Charles Darwin. Wikimedia Commons

The year of Darwin - What If We Were to Evolve from scientism?

150 years after the publication of The Origin of Species, and 200 years after the birth of its author, a convention has been organized by the Pontifical Gregorian University to assess one of history’s most significant scientific discoveries.
Mario Gargantini

We are now well into the Year of Darwin, and the media can’t decide whether to give more importance to the bicentenary of his birth, like London’s Natural History Museum, which has opened a new website, or to the 150th anniversary of his The Origin of Species, as some publishers did, with a new edition of the celebrated text, or to both, as the University of Cambridge will do with their Darwin Festival at the beginning of June. In any case, what can be seen in action in these first months of celebrations is a ritual that for over 150 years has been repeated over and over again–the categorical defense of Darwinism, seen as an untouchable bulwark of science and assumed to be synonymous with “scientific,” with the risk that any hint of criticism of the English biologist will be seen as an attack on science and a threat to its development.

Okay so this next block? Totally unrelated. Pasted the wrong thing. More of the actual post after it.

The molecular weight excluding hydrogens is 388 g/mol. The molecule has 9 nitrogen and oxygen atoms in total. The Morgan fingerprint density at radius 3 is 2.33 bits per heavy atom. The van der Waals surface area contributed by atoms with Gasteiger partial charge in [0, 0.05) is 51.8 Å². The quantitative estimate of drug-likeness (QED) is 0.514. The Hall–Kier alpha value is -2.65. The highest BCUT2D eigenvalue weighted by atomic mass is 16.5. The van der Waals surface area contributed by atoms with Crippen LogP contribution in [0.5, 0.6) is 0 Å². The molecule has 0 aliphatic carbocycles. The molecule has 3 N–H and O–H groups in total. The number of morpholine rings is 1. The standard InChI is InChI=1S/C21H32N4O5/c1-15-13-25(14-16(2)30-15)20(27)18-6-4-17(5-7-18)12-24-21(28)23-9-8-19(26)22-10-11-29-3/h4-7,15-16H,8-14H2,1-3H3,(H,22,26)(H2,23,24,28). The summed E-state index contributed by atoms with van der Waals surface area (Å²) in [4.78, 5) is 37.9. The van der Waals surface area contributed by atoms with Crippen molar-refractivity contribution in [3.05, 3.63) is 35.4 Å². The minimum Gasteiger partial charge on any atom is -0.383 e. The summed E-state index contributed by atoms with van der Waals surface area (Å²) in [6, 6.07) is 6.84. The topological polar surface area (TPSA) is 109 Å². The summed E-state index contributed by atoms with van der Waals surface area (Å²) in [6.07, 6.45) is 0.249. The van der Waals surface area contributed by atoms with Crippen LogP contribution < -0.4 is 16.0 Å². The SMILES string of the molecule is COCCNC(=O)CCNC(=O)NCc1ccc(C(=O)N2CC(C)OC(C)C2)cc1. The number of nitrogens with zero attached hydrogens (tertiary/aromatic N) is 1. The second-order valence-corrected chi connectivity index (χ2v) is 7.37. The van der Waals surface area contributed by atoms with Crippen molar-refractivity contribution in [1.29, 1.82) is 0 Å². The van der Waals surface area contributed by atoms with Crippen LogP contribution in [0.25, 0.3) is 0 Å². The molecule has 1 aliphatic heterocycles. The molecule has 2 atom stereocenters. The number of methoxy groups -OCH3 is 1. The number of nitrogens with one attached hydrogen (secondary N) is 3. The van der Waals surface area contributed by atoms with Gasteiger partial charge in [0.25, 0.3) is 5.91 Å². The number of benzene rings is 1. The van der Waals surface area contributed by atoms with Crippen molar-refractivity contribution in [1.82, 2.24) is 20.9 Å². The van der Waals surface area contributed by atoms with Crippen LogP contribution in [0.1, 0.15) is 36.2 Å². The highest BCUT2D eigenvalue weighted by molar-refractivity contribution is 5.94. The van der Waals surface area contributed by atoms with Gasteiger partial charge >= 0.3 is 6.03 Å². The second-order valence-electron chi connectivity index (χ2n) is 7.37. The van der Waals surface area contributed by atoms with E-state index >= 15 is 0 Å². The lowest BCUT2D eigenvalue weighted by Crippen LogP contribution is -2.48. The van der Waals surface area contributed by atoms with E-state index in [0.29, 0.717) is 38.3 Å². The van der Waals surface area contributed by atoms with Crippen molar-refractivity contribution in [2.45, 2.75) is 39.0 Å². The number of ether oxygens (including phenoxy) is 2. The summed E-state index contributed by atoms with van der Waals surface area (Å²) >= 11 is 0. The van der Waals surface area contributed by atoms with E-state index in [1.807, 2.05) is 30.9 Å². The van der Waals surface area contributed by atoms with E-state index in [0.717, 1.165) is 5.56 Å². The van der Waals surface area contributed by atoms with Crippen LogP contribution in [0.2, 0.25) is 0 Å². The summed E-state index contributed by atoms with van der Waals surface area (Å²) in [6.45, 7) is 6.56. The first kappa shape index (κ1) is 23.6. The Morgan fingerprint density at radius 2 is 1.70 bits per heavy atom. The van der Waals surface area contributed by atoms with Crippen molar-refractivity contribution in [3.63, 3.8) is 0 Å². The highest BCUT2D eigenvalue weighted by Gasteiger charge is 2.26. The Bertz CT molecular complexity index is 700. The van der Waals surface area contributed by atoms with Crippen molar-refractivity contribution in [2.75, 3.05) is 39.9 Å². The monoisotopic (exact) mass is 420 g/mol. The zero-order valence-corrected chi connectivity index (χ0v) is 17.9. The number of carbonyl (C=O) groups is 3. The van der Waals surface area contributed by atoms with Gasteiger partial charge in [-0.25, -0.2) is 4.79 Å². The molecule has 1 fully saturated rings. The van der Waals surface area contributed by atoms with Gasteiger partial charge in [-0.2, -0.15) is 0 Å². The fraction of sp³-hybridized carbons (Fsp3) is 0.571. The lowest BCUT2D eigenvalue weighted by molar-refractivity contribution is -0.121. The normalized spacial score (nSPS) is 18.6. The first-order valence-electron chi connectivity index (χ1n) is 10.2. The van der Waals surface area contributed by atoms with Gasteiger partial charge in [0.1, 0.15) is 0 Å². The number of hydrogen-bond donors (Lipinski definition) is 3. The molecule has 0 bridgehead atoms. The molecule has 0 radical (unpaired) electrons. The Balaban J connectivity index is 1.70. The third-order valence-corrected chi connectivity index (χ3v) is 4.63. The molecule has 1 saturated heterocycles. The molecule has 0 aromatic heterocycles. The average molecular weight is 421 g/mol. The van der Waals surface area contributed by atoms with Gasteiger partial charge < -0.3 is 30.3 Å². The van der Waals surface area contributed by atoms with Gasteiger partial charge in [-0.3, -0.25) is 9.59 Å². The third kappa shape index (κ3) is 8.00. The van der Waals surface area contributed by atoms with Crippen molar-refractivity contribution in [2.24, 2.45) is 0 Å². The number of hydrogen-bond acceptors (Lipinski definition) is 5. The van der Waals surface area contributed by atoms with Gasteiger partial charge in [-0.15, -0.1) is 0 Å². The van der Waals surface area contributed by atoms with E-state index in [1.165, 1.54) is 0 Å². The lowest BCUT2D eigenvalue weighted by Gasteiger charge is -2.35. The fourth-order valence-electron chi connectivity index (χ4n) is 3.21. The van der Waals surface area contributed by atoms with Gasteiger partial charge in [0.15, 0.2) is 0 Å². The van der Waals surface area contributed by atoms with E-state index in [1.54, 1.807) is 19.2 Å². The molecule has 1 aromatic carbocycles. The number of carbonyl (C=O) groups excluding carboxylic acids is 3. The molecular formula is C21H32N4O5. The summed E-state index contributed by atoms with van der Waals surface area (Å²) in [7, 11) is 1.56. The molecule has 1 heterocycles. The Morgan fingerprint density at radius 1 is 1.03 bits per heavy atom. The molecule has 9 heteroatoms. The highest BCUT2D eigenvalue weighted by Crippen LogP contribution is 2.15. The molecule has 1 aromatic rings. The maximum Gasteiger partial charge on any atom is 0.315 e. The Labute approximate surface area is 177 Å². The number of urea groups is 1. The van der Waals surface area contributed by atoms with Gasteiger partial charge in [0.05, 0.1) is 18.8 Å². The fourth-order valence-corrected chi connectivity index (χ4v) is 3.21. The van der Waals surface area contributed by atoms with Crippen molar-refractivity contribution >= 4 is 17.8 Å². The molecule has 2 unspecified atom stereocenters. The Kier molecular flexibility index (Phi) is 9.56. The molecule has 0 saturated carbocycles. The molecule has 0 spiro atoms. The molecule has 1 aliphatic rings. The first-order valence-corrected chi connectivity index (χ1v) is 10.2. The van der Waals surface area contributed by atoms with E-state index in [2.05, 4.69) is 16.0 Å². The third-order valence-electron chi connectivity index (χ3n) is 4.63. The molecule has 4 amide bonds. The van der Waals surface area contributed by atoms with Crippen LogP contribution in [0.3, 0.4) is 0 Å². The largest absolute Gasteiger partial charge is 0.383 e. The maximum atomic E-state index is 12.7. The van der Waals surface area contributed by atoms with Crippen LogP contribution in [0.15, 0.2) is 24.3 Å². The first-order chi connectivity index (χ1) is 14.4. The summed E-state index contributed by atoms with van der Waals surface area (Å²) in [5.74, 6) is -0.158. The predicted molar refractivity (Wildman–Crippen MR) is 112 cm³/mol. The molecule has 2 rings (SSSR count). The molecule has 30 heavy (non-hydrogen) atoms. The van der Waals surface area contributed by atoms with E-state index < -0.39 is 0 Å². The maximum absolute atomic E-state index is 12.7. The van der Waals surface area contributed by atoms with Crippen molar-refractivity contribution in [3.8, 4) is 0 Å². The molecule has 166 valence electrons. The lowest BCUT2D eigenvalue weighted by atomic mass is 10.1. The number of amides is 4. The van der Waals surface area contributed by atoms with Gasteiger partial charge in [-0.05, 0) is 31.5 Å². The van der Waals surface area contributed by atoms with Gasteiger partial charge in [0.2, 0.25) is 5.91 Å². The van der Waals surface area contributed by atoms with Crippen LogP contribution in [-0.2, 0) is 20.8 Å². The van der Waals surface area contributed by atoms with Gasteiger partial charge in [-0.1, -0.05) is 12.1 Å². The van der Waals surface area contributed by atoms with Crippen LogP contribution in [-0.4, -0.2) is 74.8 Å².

We should note that in recent pronouncements about science and its value, Benedict XVI has outmaneuvered much of the “neo-scientistic” intelligentsia that has always tried to label the Church as the incurable enemy of progress. To this can be added the International Conference entitled, “Biological Evolution: Facts and Theories,” organized by the Pontifical Gregorian University within the ambit of project STOQ (Science, Theology and the Ontological Quest) and under the patronage of the Pontifical Council for Culture, which, at the beginning of March, will call scientists from all over the world for an open scientific debate.

We put these questions to Rafael Martinez, lecturer in Philosophy of Science at the Pontifical University of the Holy Cross, one of the speakers at the conference.

Why does the theme of evolution continue to be the object of such bitter argument? Why is it so easy to descend into a logic of ideological contrast instead of maintaining a critical and rational debate?